New Zealand is one of the safest travel destinations in the world, with a low crime rate, few endemic diseases and a first-class healthcare and accident compensation system. However we still recommend you observe the same precautions with your personal safety and possessions as you would in any other country, or at home:
- Invest in travel insurance before leaving home
- Don't leave valuables (especially your passport, cash or cameras) in parked cars or campervans, particularly at scenic spots or at trail-heads for popular tramps
- Avoid walking in isolated, unlit areas at night
- Carry a basic first-aid kit for use in emergencies
In New Zealand you can ask for help from the police whenever you are unsure or feel threatened - they are happy to provide information and advice. Do report any theft and crime to the police immediately.
In an emergency (Fire, Police, Ambulance, Search & Rescue) dial 111 from any phone.
Although there are no snakes or dangerous wild animals in New Zealand, you should be aware of the following:
- Weather - Weather conditions in New Zealand alpine areas can change rapidly. Be prepared for cold wet weather if you plan to walk in our National Parks, whatever the time of year.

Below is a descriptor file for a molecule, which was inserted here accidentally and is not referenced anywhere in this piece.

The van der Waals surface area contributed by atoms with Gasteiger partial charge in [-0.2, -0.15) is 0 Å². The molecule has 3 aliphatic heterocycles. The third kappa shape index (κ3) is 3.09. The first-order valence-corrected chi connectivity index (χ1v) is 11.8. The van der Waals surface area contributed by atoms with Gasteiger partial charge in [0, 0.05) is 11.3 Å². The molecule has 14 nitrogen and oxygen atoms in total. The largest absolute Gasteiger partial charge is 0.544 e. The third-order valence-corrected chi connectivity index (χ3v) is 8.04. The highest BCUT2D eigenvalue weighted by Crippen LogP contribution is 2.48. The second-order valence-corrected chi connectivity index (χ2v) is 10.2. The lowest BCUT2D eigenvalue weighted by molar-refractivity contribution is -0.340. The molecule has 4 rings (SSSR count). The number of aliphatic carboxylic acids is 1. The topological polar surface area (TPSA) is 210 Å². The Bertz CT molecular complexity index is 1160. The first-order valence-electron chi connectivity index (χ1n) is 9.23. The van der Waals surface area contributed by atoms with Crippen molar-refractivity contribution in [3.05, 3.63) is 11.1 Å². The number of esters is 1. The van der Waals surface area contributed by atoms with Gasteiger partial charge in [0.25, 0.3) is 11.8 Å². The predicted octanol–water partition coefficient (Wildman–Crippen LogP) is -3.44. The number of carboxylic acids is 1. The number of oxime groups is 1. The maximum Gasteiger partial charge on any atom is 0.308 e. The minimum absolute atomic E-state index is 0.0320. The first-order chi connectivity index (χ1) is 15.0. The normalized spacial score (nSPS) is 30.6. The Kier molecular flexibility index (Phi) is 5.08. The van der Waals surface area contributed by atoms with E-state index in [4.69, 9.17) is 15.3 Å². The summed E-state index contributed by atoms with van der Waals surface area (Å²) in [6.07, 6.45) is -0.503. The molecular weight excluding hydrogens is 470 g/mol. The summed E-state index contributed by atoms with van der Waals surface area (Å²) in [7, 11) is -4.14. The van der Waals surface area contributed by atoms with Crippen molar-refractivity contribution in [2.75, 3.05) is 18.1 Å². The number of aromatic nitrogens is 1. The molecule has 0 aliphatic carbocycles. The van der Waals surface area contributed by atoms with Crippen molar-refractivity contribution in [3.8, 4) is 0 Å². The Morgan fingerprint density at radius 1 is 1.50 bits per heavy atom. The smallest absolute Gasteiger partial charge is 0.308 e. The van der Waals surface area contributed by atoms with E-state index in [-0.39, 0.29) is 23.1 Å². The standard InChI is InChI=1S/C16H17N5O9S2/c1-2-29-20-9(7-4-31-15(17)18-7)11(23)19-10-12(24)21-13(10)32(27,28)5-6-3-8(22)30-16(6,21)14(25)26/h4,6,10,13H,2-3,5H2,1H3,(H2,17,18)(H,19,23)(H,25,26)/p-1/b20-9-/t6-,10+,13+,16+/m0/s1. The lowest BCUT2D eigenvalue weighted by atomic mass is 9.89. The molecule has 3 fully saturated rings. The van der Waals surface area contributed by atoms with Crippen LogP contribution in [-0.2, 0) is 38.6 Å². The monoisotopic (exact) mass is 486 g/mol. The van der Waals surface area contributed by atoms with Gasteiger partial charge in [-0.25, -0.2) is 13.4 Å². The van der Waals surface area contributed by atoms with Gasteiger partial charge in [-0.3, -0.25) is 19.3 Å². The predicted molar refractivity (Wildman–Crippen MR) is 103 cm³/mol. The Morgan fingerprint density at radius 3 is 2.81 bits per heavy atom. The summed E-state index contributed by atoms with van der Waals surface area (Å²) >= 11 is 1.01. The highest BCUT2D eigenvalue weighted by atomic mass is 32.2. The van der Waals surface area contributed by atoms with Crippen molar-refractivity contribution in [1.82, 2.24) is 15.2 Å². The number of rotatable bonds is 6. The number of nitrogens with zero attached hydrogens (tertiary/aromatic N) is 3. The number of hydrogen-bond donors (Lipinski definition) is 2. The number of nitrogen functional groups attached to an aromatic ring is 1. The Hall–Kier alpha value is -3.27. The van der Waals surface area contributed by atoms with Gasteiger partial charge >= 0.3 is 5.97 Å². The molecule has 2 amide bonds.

- Sandflies - In wetter areas, particularly in Fiordland, sandflies can be pests, but are effectively controlled by use of an insect repellent.
- Giardia - Giardia is a water-borne parasite that causes diarrhoea. To avoid contracting it, it is best not to drink water from lakes, ponds or rivers without first boiling, chemically treating or filtering it.
- Sunburn - New Zealand's clear, unpolluted atmosphere and relatively low latitudes produce sunlight stronger than much of Europe or North America, so be prepared to wear hats and sun block if you plan to be out in the sun for more than 15-20 minutes